Own imageDestruction in Khartoum
NOS Nieuws•vandaag, 10:00
Eva de Vries
Eva de Vries
After seven months of war, the Sudanese capital Khartoum is largely in the hands of the paramilitary RSF. There is still heavy fighting; the government army regularly carries out air raids on RSF targets in the city. A large number of residents have fled the violence. But not everyone wants or can leave.
“We are only concerned with surviving,” says 39-year-old Alaa from Khartoum. His neighborhood is now in the hands of the RSF, but there are still places nearby where the government army is in control. “There is constant fighting, houses have been destroyed and shops looted. I no longer recognize my city. It has become a ghost town.”
NOSThe situation in Khartoum in November 2023. This also indicates the district of Alaa
Khartoum had developed rapidly after the 2019 revolution, says Sara Wadda Abdelhai from Bahrain, where she fled. Abdelhai is the face behind the Instagram account Lovin Khartoum, which mainly showed the beautiful side of the city. “New art forms were expressed, there were debate evenings and all kinds of concerts. And lots of food of course, Sudanese love food.”
But now nothing is left of that image. The war has brought life in Khartoum to a standstill. Schools and most hospitals are closed, embassies are deserted and the majority of people are out of work. Thousands of buildings, bridges and roads have been destroyed. And according to Doctors Without Borders, hardly any humanitarian aid is provided.
Abdelhai’s entire family has now fled Sudan. Alaa’s wife also left, along with their two sons. Alaa stayed to take care of his father and the people in the neighborhood. Now he is part of a small number of people who remain in Khartoum.
The war in Sudan
On April 15, fighting began between the government army, led by General Burhan, and the paramilitary RSF fighters led by General Hemedti. Fierce fighting continues in and around Khartoum, and RSF militias are also taking city after city in the western Darfur region.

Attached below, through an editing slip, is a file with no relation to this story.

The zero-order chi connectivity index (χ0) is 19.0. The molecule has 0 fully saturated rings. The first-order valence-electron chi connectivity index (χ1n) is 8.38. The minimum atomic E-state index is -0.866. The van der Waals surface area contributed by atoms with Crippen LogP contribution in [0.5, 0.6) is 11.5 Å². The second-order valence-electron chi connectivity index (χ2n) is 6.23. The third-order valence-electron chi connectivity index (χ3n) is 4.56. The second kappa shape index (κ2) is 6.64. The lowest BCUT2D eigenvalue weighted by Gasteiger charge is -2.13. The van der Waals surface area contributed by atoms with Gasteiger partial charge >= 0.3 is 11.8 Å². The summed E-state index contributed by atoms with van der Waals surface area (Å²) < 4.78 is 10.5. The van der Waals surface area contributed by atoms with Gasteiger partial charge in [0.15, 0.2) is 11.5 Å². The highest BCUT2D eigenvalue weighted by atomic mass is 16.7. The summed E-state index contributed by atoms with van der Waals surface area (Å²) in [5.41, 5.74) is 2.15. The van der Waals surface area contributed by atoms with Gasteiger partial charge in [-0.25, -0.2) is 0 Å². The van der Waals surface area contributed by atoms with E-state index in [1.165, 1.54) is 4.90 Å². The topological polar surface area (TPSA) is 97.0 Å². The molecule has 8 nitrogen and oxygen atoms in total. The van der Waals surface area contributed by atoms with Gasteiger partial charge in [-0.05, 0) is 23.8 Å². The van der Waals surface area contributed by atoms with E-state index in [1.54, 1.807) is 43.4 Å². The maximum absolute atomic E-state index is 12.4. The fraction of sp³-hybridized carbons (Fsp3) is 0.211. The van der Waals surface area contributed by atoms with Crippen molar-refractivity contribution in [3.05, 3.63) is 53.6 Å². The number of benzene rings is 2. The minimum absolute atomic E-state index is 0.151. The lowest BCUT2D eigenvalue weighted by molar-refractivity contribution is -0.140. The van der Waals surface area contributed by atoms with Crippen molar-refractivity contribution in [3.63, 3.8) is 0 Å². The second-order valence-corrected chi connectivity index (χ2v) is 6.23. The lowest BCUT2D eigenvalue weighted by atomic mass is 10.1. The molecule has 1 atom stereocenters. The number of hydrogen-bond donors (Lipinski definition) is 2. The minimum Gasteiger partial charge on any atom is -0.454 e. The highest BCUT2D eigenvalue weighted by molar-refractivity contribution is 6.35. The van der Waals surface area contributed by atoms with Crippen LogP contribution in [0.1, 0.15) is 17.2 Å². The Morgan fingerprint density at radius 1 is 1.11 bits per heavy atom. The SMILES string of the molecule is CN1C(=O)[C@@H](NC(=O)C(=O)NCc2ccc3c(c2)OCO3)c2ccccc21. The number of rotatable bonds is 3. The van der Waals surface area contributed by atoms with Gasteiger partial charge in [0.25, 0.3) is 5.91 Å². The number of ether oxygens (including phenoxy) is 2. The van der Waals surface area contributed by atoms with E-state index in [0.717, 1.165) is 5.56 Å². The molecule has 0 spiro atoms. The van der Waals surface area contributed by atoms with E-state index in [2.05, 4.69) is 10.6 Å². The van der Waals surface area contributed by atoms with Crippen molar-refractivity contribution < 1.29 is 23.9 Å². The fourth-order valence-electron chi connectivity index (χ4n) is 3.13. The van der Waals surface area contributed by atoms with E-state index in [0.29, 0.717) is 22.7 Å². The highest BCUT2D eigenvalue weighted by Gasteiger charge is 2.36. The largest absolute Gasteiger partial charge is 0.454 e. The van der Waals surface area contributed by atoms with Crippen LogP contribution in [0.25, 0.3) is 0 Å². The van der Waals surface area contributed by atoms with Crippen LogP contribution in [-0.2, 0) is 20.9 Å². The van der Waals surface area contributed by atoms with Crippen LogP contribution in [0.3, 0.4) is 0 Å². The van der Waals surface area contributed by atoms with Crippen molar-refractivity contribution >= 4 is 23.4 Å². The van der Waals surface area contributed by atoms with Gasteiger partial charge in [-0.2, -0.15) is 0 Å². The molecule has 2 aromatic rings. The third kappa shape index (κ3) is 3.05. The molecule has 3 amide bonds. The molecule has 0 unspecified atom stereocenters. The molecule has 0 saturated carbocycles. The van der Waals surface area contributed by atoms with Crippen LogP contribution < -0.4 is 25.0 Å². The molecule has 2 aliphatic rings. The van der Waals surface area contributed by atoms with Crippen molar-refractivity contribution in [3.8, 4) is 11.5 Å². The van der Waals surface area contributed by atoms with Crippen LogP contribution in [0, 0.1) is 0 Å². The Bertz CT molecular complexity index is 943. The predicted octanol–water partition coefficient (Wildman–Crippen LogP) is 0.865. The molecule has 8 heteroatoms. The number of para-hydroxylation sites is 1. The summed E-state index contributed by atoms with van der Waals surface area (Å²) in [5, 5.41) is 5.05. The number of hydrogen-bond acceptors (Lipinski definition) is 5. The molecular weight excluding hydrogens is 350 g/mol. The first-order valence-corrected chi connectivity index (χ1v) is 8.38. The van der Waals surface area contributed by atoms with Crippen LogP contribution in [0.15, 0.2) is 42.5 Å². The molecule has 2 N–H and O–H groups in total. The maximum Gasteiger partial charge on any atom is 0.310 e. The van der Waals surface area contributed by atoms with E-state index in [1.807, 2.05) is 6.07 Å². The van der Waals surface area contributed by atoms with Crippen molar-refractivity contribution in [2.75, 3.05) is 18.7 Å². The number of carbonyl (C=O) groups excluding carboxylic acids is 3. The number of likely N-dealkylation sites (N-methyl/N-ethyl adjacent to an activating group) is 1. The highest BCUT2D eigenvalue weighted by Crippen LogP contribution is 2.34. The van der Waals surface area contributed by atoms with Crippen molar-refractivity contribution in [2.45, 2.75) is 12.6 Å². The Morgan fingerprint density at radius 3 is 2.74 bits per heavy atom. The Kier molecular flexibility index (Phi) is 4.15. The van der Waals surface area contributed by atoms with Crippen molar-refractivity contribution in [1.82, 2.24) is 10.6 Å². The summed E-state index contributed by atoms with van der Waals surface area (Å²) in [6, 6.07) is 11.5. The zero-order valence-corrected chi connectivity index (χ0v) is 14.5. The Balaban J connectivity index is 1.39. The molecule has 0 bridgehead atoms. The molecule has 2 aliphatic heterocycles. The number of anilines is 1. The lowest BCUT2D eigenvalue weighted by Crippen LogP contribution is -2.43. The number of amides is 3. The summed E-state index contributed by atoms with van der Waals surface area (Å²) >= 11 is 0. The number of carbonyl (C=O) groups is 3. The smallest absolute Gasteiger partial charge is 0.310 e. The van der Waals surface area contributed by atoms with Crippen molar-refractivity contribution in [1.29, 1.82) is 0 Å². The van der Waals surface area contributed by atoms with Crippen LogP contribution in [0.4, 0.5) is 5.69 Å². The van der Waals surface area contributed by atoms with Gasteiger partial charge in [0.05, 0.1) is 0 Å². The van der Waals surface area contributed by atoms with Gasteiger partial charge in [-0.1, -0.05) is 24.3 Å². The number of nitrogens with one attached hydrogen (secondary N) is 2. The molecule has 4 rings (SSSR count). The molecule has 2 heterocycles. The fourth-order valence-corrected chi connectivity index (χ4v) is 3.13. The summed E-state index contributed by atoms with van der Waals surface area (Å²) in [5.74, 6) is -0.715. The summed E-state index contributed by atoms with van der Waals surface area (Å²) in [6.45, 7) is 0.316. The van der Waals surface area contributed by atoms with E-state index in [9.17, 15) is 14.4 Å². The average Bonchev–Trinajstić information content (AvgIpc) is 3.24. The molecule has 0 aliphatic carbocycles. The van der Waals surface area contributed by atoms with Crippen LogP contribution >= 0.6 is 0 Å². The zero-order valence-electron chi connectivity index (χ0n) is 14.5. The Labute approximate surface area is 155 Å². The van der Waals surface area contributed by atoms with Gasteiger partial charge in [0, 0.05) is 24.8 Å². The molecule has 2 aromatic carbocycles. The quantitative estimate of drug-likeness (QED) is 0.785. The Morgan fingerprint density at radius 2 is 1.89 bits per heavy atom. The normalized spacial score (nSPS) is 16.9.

According to data project ACLED, more than 10,000 people have now died. Since April, 4.5 million people have fled their homes. 1.2 million people have crossed the border into neighboring countries such as Chad, Egypt and South Sudan. The UN refugee agency UNHCR said on Tuesday that the country had entered an “unimaginable humanitarian crisis”.
Since RSF fighters invaded and looted his house, Alaa has been living with his father. “There is no longer a daily life here,” he says. “Together with a few friends, relatives and neighbors, I try to get through the day. We help each other, we live from day to day.”
He explains how they consult daily about food supplies and who needs what in the neighborhood. Donations are pooled and they use that amount to make food parcels and buy medicines. “Many shops are closed, but you can still get something at the market. This is because food is being smuggled into the city.”
There are regular power outages due to shelling and air raids. Alaa’s profession as a technical engineer comes in handy. “We work with other technicians to find the cause and can often solve the problem.”
Barely any information
But taking to the streets is never without risk. Apart from flying bullets, Alaa and the other stragglers are constantly harassed by RSF fighters. “At checkpoints we are sometimes beaten, verbally abused and robbed. They ask questions about who you know and who you support. Or they search your phone. If they think you are a spy, you will be taken away and detained. Very frightening.”
That fear is also the reason that people hardly share information. They are afraid that government soldiers or RSF fighters will see certain messages or photos and that they will then be punished for it. And international journalists cannot fill this gap, because they have been banned from entering the country since the start of the war. It is therefore unclear what exactly is happening in Khartoum and the rest of Sudan.
“Despite the risks, I want to record and share my life,” says Alaa. He is careful. “I store my photos in an invisible folder. And when I go to the market, I leave my phone at home.”
Photos (of Alaa’s children) that are still there after his house was looted.
Bullet hole in the window of a house in Khartoum.
Alaa’s father (in a large chair) talks to people from the neighborhood about what is needed.
A looted shop in Alaa’s neighborhood in Khartoum.
Alaa, after successfully purchasing fresh vegetables.
Food parcels are being put together in Alaa’s neighborhood.
Alaa and other technicians repair power outages in the neighborhood.
Shelling and bombing in Khartoum.
Why does Alaa stay in Khartoum despite all the hardships? “It’s not an easy decision. My father and other relatives are here, and it’s expensive and dangerous to get out of town.”
According to Sara Wadda Abdelhai, everything that was built after the revolution in 2019 has been razed to the ground. “It’s so sad to see the sporadic videos and photos from the city. All those young, talented people who have left. The Khartoum of my youth, the Khartoum I know, no longer exists.”
Alaa may soon join the large outflow of refugees. He longs for a normal, safe life and misses his wife, his children and his work. “But I will come back when there is peace. I hope for that, because without hope I cannot live.”
For security reasons, we only call Alaa by his first name. His full name is known to the editors.